We also measured market concentration using a standard economic metric called the Herfindahl-Hirschman Index (HHI).  This measure is 67% higher for the tick pilot group than S&P 100 issues when measuring share of liquidity provision by exchange at the national best bid or offer (NBBO). An HHI level above 2,500 is considered highly concentrated; less-liquid and active names are charted below against the wireless and supermarket industries to highlight the relative concentration in the quoting of these securities.

As shown above, primary listing venues already display a substantial portion of the quoted size in less-liquid names.  At the same time, off-exchange trading is significantly higher in these names relative to active names, meaning the primary exchange is providing more price information to the market but not receiving a proportionate increase in executions.  Aggregating displayed liquidity on a single venue, while allowing off-exchange trading to continue in its current form, could exacerbate this situation as queues lengthen and market makers have more incentive to trade off-exchange rather than compete to tighten spreads in the displayed market. We therefore believe that any such program to concentrate trading on fewer exchanges should be accompanied by rules requiring meaningful price and/or size improvement in the OTC market.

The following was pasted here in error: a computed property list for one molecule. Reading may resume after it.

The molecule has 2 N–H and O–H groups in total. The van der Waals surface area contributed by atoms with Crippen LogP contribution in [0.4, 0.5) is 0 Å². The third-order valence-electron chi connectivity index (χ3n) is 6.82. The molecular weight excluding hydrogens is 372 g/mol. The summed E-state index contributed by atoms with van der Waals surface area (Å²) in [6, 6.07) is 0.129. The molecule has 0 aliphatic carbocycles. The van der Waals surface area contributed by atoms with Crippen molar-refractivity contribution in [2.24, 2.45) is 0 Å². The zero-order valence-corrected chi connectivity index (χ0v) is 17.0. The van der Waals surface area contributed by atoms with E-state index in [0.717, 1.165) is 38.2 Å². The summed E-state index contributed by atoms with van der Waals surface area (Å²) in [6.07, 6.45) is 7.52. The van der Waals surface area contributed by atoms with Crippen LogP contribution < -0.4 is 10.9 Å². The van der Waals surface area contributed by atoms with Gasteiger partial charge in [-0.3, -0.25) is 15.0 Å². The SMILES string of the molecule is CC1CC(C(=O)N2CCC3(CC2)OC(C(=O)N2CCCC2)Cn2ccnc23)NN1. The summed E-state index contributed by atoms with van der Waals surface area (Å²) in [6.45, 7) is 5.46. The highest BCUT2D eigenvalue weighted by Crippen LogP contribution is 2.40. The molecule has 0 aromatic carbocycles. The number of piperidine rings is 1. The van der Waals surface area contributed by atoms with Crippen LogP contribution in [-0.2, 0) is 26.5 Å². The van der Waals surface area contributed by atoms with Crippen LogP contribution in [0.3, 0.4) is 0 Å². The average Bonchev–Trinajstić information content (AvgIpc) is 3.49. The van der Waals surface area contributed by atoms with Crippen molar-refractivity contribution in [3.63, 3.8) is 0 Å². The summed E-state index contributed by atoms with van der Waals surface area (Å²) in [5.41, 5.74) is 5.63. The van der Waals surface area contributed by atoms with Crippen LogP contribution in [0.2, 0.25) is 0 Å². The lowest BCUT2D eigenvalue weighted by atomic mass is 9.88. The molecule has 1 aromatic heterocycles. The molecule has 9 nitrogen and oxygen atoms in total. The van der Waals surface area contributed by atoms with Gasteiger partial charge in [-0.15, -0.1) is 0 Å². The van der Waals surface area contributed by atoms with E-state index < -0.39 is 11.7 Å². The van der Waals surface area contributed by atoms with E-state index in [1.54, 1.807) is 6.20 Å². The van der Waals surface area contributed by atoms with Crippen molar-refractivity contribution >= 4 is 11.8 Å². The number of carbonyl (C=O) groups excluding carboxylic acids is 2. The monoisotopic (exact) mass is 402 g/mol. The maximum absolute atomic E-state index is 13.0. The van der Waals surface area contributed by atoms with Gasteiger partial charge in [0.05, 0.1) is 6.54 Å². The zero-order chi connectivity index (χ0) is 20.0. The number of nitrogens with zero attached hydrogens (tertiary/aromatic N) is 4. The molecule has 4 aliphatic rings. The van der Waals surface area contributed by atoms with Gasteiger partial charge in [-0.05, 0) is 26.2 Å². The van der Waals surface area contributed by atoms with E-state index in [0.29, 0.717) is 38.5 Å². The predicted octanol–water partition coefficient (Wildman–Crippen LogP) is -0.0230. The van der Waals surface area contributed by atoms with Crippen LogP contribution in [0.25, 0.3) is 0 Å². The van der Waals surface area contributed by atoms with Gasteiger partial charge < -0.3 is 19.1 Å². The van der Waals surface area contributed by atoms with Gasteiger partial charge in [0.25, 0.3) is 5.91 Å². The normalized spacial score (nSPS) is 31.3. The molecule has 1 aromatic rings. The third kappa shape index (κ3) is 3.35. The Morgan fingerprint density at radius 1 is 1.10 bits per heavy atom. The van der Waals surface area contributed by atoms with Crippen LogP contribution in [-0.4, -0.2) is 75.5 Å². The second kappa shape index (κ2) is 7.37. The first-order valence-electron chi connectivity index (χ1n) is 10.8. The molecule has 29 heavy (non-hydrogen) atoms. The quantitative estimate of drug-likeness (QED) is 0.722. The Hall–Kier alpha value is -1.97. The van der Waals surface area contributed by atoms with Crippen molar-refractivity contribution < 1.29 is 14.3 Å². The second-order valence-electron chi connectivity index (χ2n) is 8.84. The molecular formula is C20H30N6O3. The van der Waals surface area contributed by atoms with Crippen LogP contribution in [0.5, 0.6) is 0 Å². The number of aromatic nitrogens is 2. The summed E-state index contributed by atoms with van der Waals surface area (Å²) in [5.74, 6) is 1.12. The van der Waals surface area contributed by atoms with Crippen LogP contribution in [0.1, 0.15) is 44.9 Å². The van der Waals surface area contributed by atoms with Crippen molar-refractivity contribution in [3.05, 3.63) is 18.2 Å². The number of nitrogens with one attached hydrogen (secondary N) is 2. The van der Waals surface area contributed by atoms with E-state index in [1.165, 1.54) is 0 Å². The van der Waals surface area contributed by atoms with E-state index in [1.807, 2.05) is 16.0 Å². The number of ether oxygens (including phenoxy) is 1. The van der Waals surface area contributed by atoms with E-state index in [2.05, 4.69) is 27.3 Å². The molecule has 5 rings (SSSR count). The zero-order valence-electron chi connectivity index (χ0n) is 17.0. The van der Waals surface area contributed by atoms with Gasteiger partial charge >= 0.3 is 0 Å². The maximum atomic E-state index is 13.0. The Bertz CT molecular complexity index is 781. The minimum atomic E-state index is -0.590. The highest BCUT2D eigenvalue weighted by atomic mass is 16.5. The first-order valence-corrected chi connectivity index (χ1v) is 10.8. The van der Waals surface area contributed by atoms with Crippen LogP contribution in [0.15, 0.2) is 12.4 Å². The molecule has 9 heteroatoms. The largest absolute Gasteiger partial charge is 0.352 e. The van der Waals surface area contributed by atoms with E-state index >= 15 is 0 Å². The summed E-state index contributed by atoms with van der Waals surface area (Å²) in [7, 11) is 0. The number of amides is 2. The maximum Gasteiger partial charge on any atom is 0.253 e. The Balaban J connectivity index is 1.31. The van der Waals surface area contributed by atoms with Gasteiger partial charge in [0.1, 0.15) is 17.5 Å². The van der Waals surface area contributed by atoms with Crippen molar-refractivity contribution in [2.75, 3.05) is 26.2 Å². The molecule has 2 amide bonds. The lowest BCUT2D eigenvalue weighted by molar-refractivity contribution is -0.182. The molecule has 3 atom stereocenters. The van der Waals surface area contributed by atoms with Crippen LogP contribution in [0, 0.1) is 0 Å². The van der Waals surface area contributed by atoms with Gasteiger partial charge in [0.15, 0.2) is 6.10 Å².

- Steven Poser

1We chose the control group, because securities in the test groups have seen a substantial increase in fragmentation as market makers seek to improve their queue position when providing liquidity.

2Sources: NYSE TAQ Data
FCC - Annual Report and Analysis of Competitive Market Conditions With Respect to Mobile Wireless, Including Commercial Mobile Services
Bloomberg: Little Reason to Fear Amazonopoly With Whole Foods Deal

April 5, 2018

Setting the Stage: Opening Stocks During Times of Stress

We’ve discussed the importance and liquidity of closing auctions, but during periods of high volatility the opening auction is also a key source of liquidity. What’s more, the NYSE opening process reduces investor transaction costs by tens of billions of dollars per year.

Opening auctions on NYSE, like IPO auctions and closing auctions, are overseen by the Designated Market Maker (DMM). DMMs can open a stock in an automated manner or, depending on the situation, run a manual auction to aggregate interest and open at a more iterative price. This is especially important for stock-specific events such as IPOs or openings after earnings, or when market-wide volatility increases.

To assess the opening auction’s performance, we analyzed price discovery on the most volatile days in Q1 2018 (Feb. 5&6, March 1&2, March 26-28) relative to price discovery on other “standard” days. We measured open price discovery by comparing the open auction price with the market VWAP over the five minutes following the open auction. As expected during volatile periods, slippage vs. the opening price increased, but NYSE’s opening price performance changed less than electronic venues such as Nasdaq. NYSE-listed securities’ slippage increased by seven basis points while Nasdaq price changes following the open increased by 15 bps.